Westland Milk Products cut its predicted payout range from $6.50-$6.90 to $6.10-$6.50 this week on the back of the decline in global prices for dairy commodities.

In a statement, chairman Pete Morrison said the factors driving the revision were largely out of Westland's control, involving international market forces and an increasing abundance of milk supply globally.

Indications were the co-operative would come in about the middle of that range.

While it would not be news shareholders wanted to hear, it was better they were prepared now and budgeted accordingly, he said.


Some internal factors were also influencing the payout. Ironically, there had been a very good start to the season. However, the build-up to peak milk period was higher than predicted and lasting longer.

"While this might appear to be a positive for the co-operative, the reality is that during peak our processing capacity means we have to produce mostly low-value bulk commodity powders in order to ensure we can get the milk through,'' Mr Morrison said.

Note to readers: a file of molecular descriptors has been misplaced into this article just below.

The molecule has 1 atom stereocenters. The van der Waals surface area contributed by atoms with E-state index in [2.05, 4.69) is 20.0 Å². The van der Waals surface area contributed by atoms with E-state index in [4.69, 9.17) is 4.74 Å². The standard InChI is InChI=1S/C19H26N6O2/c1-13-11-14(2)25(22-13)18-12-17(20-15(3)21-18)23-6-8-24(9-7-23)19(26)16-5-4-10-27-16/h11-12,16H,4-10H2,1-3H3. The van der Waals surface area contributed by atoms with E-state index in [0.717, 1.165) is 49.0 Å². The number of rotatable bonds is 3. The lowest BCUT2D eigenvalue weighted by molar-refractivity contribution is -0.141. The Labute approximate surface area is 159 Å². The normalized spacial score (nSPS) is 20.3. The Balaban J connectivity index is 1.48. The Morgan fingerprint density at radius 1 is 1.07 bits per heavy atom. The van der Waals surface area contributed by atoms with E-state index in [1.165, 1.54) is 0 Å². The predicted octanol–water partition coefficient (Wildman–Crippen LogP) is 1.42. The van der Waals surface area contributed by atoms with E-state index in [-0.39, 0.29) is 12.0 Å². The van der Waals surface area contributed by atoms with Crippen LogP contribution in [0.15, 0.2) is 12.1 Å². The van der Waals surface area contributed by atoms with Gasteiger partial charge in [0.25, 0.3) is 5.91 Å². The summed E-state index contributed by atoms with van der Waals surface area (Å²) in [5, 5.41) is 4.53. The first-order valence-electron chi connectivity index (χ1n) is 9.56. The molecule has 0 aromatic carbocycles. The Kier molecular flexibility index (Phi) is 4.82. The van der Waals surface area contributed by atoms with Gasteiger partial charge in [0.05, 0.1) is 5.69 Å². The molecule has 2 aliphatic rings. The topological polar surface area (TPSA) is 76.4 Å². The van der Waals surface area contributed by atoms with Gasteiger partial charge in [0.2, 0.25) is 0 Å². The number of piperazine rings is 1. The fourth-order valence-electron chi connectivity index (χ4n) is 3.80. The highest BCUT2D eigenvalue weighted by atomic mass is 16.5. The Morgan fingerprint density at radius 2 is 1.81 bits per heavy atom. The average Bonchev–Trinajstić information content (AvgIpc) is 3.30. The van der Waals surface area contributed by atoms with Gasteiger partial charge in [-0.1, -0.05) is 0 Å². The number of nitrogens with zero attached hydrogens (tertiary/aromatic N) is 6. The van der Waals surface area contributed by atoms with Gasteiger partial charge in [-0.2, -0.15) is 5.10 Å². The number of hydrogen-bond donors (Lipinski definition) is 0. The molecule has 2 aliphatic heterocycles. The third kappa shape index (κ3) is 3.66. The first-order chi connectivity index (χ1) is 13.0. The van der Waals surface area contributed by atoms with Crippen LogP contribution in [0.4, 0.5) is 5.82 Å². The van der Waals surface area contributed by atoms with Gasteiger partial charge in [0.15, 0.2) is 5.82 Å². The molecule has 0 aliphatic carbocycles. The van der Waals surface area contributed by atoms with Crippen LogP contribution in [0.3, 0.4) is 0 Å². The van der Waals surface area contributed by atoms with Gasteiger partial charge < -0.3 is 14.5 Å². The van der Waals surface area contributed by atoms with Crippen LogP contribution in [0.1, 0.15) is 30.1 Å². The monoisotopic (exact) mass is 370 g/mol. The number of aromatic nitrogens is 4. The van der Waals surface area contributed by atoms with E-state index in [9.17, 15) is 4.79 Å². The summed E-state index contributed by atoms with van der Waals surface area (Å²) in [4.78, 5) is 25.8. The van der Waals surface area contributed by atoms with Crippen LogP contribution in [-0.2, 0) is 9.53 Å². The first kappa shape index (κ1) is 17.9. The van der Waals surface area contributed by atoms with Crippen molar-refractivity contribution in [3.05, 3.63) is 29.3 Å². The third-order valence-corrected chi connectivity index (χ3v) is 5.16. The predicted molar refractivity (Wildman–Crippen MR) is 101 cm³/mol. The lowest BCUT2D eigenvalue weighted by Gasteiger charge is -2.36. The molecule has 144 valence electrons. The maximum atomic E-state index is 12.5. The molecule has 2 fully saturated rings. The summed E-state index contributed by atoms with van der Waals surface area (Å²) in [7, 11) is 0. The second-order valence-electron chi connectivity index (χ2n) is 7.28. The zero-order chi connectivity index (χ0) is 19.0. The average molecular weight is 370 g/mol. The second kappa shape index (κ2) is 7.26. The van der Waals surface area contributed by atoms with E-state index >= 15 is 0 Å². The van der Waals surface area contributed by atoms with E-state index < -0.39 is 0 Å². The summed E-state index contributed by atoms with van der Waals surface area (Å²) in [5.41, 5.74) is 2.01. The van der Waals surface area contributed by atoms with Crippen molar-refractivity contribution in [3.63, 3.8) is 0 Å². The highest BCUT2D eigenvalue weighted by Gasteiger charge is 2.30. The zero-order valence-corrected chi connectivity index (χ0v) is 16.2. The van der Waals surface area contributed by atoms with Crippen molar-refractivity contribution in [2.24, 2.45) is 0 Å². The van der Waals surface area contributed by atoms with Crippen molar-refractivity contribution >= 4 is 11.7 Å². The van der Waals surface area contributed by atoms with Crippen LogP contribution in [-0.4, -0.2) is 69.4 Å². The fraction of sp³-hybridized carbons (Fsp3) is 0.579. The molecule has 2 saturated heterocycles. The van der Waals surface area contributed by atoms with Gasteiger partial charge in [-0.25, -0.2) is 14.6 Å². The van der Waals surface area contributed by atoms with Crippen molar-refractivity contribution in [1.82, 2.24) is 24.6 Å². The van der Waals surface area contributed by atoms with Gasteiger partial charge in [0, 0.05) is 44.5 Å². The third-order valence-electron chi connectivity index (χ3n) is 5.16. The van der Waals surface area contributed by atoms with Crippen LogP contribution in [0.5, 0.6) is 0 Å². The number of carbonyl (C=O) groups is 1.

"That means we have to make less high-value product, such as infant and toddler nutrition, which give us the best returns.''

Westland was making progress on the matters under its direct control. It had the right business strategy with its shift in focus to specialist products produced from milk segregated by qualities such as A2, grass-fed and environmentally sustainable, he said.

Demand for its Ten Star Premium Standard (10SPS) milk was high and would give good returns.

There was "enormous'' interest from international markets and predicted demand outstripped forecasted supply.

More shareholders were needed to convert to that standard as soon as possible.

10SPS Milk was a standard developed in partnership with Westland Shareholder Southern Pastures. It was based on grass-fed milk produced on farms complying with high environmental, animal welfare and human resource standards.


Up to 1000 people are expected to attend New Zealand and Ireland's first joint Pasture Summit in New Zealand

It will consist of conferences in Hamilton on November 26 and 27 and Ashburton on November 29 and 30.

Chairman Colin Armer said there would be international and local speakers, cutting-edge science and robust debate.

Fonterra will hold its annual meeting next Thursday at its Lichfield site in South Waikato.